December 16, 2017

IM Book Thoughts: Jesus Feminist

Dropping the Mic: Reflections on Jesus Feminist
by Adam McHugh

We are shaped by the voices we choose to listen to. I know that everyone is seeking to “find their voice” these days, that unique contribution and perspective each person brings to the world, but sometimes we neglect the communal aspect of the discovery. We don’t lift up a rock one day and find our voice under there. Our voices are formed more than discovered, and the people that we become are, in large part, determined by the voices that we pay attention to.

Churches are also shaped by the voices we choose to listen to. The people that we choose to give authority to have a powerful say in what sort of communities we are and what sort of communities we are becoming. Yes, we affirm that God, the Bible, and the ancient creeds are our authorities, but the truth is that those authorities are almost always mediated to us through human beings. The Scriptures weren’t written in English, after all.

It is unavoidable that churches will be formed in the images of those who lead them and those who are allowed to speak in them. Communities have a way of taking on the personalities of their leaders. Those whose voices are heard the most will have the loudest influence on the character of a community.

Sarah Bessey’s book, Jesus Feminist: An Invitation to Revisit the Bible’s View of Women, makes the pretty airtight case that it has predominately been the masculine voice that has reverberated throughout sanctuaries and church classrooms and theological halls in contemporary Christianity. Though there have been notable and important exceptions, the voices of men have echoed the loudest from our pulpits.

In my endorsement, I wrote this, “Sarah says she doesn’t feel a call to preach, but she speaks with the fire and artistry of a great preacher. Her sermon is one of hope: though the Church has often ignored the voices of women or lumped them into one limiting category, a revolution is coming. Sarah’s voice is prophetic and she will free other women to speak and act with power, love, and courage. And may it be a summons for men in the Church to speak less and listen a lot more.”

I was not just being colorful in talking about Sarah’s preaching. If you have read my book, you know that I believe strongly in diverse leadership and that I want to see a lot more women teaching and preaching and pastoring and leading in our churches. This is an equality and justice issue, absolutely, but it is also a spiritual and community formation issue. Who are the voices that are shaping us? If we only hear the voices of men on Sunday mornings, and in Tuesday night budget meetings, what, and who, are we missing? What are the scriptures that get neglected? What are the images and metaphors for God that are overlooked? How are our church budgets lopsided? What are the gifts and who are the gifted that we are neglecting?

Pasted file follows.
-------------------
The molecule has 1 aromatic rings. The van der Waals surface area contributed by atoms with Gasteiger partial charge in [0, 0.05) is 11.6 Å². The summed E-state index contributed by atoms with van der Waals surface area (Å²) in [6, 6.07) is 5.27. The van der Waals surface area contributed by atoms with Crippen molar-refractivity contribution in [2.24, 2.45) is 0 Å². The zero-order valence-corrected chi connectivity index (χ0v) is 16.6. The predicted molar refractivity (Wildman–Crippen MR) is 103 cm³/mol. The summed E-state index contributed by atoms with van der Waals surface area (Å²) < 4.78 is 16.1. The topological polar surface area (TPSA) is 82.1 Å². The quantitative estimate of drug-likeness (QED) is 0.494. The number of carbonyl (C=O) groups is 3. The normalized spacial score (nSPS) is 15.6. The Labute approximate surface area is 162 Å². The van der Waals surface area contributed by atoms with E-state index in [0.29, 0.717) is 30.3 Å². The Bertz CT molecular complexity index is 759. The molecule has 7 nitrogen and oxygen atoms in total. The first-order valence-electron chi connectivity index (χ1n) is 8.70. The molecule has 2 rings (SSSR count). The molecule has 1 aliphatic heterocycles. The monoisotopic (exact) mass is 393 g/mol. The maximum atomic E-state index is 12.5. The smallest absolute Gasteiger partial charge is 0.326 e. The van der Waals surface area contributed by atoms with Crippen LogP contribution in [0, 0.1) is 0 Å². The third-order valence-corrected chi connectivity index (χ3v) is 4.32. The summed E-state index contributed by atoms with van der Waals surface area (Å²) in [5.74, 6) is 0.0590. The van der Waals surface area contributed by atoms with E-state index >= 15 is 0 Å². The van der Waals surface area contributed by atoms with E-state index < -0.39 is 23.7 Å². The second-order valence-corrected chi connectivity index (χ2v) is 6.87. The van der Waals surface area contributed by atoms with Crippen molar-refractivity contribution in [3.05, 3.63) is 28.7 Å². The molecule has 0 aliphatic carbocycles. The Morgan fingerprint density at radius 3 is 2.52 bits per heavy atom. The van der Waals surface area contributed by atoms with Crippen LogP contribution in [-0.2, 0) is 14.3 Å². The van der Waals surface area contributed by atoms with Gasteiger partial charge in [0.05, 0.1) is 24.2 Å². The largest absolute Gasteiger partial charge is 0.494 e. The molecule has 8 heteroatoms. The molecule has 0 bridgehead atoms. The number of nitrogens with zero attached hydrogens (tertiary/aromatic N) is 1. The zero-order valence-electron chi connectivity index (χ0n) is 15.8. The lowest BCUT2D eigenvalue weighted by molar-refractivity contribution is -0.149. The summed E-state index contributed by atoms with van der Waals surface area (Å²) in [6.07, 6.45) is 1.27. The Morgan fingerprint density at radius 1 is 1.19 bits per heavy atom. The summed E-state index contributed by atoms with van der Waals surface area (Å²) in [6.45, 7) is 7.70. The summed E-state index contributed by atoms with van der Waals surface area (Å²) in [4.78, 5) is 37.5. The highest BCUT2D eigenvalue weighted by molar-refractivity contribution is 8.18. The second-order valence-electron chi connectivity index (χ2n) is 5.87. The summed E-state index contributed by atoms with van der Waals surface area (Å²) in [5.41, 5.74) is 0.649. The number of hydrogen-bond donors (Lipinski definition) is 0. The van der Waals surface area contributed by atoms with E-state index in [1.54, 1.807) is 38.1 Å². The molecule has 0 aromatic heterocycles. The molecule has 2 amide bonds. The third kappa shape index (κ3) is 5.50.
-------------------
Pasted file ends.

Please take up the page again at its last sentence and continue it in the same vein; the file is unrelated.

I believe it is high time for us male leaders to drop the mic for a while. We have had our turn to speak and now it is time to listen. If we are truly serious about being “servant leaders,” then we need to acknowledge that the first task of a servant is to listen. If you are not listening, you are not a servant. You can’t talk about an “upside down kingdom” without getting on the floor and looking up.

I do not mean that sort of listening that is simply listening for ammunition to use in our argument, the silent pause before the thunder. I do not mean listening to the warm-up act before I headline the tour. I mean the sort of listening that comes in with an genuine openness to having our minds changed. The sort of listening that says I will listen to you not just once but again and again and again, because you have had to listen to me again and again and again and again. I will lead with my ears. I will risk listening to the pain of others, and I will be open to their pain breaking my heart. I will take up my cross and die to myself so that others may be exalted.

I have no doubt that Sarah’s book will get a wide hearing among women who have felt silenced or relegated to corner ministries in the church, but this post is primarily a call to men. Read Sarah’s book. Especially if you are prone to disagree with her theology, take a small step. If you don’t believe that women should be preaching in church, take a risk and go and hear a female preacher on Sunday morning and listen for the Word of God. Stop talking and listen.

One image of God that Sarah says is neglected by the predominance of the male voice in our communities is God as Mother. If women were preaching every Sunday we would hear a lot less about war and football and a lot more about childbirth. I am convinced that something new is being born in the church, and God’s daughters are waking up to the gifts the Spirit has given them. It is a time for hope. The music of the future is wafting backwards into the present, and I hope the Church is listening.